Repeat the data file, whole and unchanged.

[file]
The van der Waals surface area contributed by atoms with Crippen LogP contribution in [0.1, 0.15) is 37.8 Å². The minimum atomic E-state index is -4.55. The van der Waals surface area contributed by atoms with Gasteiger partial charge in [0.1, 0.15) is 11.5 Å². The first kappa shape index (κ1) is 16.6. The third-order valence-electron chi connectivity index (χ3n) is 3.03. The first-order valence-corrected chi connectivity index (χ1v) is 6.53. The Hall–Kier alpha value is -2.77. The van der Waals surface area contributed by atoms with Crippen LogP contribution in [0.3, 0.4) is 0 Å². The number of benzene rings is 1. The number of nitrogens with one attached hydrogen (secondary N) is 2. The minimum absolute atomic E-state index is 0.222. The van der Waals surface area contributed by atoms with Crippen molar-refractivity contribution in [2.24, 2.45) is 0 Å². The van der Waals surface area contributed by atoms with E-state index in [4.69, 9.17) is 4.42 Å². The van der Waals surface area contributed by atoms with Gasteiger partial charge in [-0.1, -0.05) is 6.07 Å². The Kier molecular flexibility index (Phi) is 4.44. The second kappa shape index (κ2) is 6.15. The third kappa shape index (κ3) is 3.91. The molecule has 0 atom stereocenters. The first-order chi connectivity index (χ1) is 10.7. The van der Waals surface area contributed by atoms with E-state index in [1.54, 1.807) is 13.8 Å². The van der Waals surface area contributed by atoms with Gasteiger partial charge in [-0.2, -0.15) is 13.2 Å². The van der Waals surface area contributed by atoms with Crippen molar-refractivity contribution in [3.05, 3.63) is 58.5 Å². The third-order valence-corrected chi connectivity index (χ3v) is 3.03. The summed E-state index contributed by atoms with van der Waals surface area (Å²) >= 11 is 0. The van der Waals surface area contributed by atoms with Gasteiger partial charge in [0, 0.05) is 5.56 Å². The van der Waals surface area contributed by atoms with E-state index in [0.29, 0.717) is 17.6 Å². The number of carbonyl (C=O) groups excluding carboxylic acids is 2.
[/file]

The van der Waals surface area contributed by atoms with Crippen LogP contribution in [0.1, 0.15) is 37.8 Å². The minimum atomic E-state index is -4.55. The van der Waals surface area contributed by atoms with Gasteiger partial charge in [0.1, 0.15) is 11.5 Å². The first kappa shape index (κ1) is 16.6. The third-order valence-electron chi connectivity index (χ3n) is 3.03. The first-order valence-corrected chi connectivity index (χ1v) is 6.53. The Hall–Kier alpha value is -2.77. The van der Waals surface area contributed by atoms with Crippen LogP contribution in [0.3, 0.4) is 0 Å². The number of benzene rings is 1. The number of nitrogens with one attached hydrogen (secondary N) is 2. The minimum absolute atomic E-state index is 0.222. The van der Waals surface area contributed by atoms with Crippen molar-refractivity contribution in [2.24, 2.45) is 0 Å². The van der Waals surface area contributed by atoms with E-state index in [4.69, 9.17) is 4.42 Å². The van der Waals surface area contributed by atoms with Gasteiger partial charge in [-0.1, -0.05) is 6.07 Å². The Kier molecular flexibility index (Phi) is 4.44. The second kappa shape index (κ2) is 6.15. The third kappa shape index (κ3) is 3.91. The molecule has 0 atom stereocenters. The first-order chi connectivity index (χ1) is 10.7. The van der Waals surface area contributed by atoms with E-state index in [1.54, 1.807) is 13.8 Å². The van der Waals surface area contributed by atoms with Gasteiger partial charge in [-0.2, -0.15) is 13.2 Å². The van der Waals surface area contributed by atoms with Crippen molar-refractivity contribution in [3.05, 3.63) is 58.5 Å². The third-order valence-corrected chi connectivity index (χ3v) is 3.03. The summed E-state index contributed by atoms with van der Waals surface area (Å²) >= 11 is 0. The van der Waals surface area contributed by atoms with Gasteiger partial charge in [0, 0.05) is 5.56 Å². The van der Waals surface area contributed by atoms with E-state index in [0.29, 0.717) is 17.6 Å². The number of carbonyl (C=O) groups excluding carboxylic acids is 2.